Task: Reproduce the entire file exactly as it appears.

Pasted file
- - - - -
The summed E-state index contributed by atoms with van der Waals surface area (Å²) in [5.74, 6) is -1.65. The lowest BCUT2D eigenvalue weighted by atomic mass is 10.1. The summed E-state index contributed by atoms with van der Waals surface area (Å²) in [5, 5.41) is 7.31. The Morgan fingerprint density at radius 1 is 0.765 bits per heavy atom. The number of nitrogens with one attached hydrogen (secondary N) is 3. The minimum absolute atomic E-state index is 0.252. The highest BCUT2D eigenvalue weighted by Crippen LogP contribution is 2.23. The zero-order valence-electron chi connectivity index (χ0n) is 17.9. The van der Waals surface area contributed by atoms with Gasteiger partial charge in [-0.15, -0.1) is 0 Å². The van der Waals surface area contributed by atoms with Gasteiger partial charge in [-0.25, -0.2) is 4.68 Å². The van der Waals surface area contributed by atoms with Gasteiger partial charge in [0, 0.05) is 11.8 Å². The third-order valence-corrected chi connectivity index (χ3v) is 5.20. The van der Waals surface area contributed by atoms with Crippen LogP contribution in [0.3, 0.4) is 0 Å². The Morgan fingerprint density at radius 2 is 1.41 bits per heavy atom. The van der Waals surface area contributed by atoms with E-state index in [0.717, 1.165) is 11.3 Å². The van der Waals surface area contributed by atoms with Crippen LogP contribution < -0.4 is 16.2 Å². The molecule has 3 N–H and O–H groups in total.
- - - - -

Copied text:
The summed E-state index contributed by atoms with van der Waals surface area (Å²) in [5.74, 6) is -1.65. The lowest BCUT2D eigenvalue weighted by atomic mass is 10.1. The summed E-state index contributed by atoms with van der Waals surface area (Å²) in [5, 5.41) is 7.31. The Morgan fingerprint density at radius 1 is 0.765 bits per heavy atom. The number of nitrogens with one attached hydrogen (secondary N) is 3. The minimum absolute atomic E-state index is 0.252. The highest BCUT2D eigenvalue weighted by Crippen LogP contribution is 2.23. The zero-order valence-electron chi connectivity index (χ0n) is 17.9. The van der Waals surface area contributed by atoms with Gasteiger partial charge in [-0.15, -0.1) is 0 Å². The van der Waals surface area contributed by atoms with Gasteiger partial charge in [-0.25, -0.2) is 4.68 Å². The van der Waals surface area contributed by atoms with Gasteiger partial charge in [0, 0.05) is 11.8 Å². The third-order valence-corrected chi connectivity index (χ3v) is 5.20. The van der Waals surface area contributed by atoms with Crippen LogP contribution in [0.3, 0.4) is 0 Å². The Morgan fingerprint density at radius 2 is 1.41 bits per heavy atom. The van der Waals surface area contributed by atoms with E-state index in [0.717, 1.165) is 11.3 Å². The van der Waals surface area contributed by atoms with Crippen LogP contribution < -0.4 is 16.2 Å². The molecule has 3 N–H and O–H groups in total.